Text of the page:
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I am looking to buy a new graphics card, but I am not sure what to be looking for, what is more important? CUDA Cores, Clock Speed, Memory, etc.

Here are some examples

Core Clock                900MHz      900MHz      732MHz 
Shader Clock              1800MHz     1800MHz
CUDA Cores                192         192         480 
Effective Memory Clock    4100MHz     4104MHz     3800MHz 
Memory Size               1GB         1GB         1280MB 
Memory Interface          192-bit     192-bit     320-bit 

In these examples, the first two both have better clock speeds, but the last one has more CUDA cores, and larger memory. What is an important factor when looking for a good/decent graphics card. How do I know what would be a better card when one has a better X component but the other has a better Y component?

When I do finally choose the graphics card that is right for my needs, I will probably use it for some games such as "StarCraft" and "SimCity", I may also use it for "Blender" and "PhotoShop" but I am not sure how much Blender/PhotoShop rely on the graphics card.

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closed as not constructive by Tog, Brad Patton, Scott, Ƭᴇcʜιᴇ007, davidgo May 11 '13 at 20:51

As it currently stands, this question is not a good fit for our Q&A format. We expect answers to be supported by facts, references, or expertise, but this question will likely solicit debate, arguments, polling, or extended discussion. If you feel that this question can be improved and possibly reopened, visit the help center for guidance.If this question can be reworded to fit the rules in the help center, please edit the question.

Probably should add what you plan on using it for. CUDA cores for example can be critical if editing with Adobe Premiere Pro. Otherwise, they might not matter much. – LilCodger May 10 '13 at 21:03
@LilCodger Okay I updated the question. – Get Off My Lawn May 10 '13 at 21:11
As stated in the FAQ, it's off-topic to be "asking for a shopping or product recommendation". I think your question could stay if you re-wrote it to be more generic, e.g. I plan on looking for a video card for ____, what should I be looking for, specifically with regards to clock speeds, memory, CUDA, etc. – ernie May 10 '13 at 21:16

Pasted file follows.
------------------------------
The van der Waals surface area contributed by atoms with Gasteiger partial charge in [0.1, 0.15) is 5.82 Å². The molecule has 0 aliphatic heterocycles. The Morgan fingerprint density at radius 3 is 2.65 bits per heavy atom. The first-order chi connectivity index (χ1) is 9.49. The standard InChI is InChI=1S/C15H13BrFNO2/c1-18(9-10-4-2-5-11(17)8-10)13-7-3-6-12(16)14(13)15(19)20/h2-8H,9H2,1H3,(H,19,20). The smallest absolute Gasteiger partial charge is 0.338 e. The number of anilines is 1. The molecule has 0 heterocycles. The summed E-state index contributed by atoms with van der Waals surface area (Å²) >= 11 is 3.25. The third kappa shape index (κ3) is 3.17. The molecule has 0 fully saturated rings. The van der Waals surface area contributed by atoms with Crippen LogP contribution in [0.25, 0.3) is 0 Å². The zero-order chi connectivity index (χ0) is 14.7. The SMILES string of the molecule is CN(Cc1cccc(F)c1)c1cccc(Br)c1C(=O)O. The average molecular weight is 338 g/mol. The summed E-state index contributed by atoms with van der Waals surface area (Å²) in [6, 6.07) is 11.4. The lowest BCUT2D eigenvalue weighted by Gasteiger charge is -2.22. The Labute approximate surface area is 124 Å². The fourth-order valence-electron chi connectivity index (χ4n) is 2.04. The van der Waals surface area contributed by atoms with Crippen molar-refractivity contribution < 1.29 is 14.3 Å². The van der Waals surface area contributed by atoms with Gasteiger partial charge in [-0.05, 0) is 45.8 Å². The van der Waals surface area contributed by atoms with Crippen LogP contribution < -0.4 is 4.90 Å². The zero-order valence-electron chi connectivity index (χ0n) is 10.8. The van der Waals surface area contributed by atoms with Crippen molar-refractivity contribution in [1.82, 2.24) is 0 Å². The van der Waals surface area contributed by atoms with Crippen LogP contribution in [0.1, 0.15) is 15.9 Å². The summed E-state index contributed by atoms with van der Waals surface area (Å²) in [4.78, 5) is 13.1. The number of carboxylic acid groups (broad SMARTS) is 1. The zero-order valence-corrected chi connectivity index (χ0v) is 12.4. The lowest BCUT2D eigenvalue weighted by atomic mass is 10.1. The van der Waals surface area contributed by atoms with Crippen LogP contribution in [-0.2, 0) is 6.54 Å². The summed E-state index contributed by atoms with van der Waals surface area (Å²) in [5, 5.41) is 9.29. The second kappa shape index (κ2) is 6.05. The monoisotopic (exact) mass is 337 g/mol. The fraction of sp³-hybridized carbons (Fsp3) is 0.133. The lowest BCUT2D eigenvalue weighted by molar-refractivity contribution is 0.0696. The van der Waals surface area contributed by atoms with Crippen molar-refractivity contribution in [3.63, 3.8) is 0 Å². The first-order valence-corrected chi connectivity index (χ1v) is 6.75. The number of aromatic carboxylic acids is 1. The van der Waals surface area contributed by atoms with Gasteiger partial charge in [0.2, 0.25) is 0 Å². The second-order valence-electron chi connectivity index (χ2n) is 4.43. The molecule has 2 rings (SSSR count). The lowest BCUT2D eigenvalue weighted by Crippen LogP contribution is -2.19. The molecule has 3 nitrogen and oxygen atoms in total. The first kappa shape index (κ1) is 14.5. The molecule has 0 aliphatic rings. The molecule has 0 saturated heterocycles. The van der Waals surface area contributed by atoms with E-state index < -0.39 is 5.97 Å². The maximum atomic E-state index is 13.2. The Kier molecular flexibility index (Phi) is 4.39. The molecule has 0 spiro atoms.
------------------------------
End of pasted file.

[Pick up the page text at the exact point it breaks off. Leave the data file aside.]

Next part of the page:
I am not looking for a recommendation, I am really just asking what should I be looking for when one has a better one thing than the other if that makes sense. – Get Off My Lawn May 10 '13 at 21:18
@ernie I updated the question. Better? – Get Off My Lawn May 10 '13 at 21:22

When comparing parts with different architectures / chips, the best way to decide is to do some research. Web sites such as the Tech Report and Anandtech have great reviews on computer hardware like this, where in many cases they thoroughly test the hardware in a variety of different games and productivity applications. Have a look:

If you're comparing two identical cards (like the two 550's), check out user / buyer reviews on or and see which comes out better. In many cases like this, there is no absolute right answer. The differences are so small you will not ever benefit.

Beware of brand-biases as many people are fanatical about brands. I've been playing with parts for over 15 years now, and I can safely say that NO ONE MANUFACTURER gets everything right, every time. Some parts are great, others are bad. Ultimately it depends on the part. And of course there's always the rare lemons, the parts shipped in bad packaging, etc.

Footnote: The GeForce 5xx series is last generation. Current generation is the 6xx series. Most of them offer better performance at lower power consumption (see reviews of 660 for example). There is yet another generation of 7xx cards set to debut this year as well. Just so you're aware :)

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the 660, confusingly uses a more power efficient, but less powerful, newer core than the 660 ti. Got a 660, and its a decent card ;p – Journeyman Geek May 11 '13 at 12:05
@JourneymanGeek It's not that much different. Have a look here:… – Joshua May 11 '13 at 17:43

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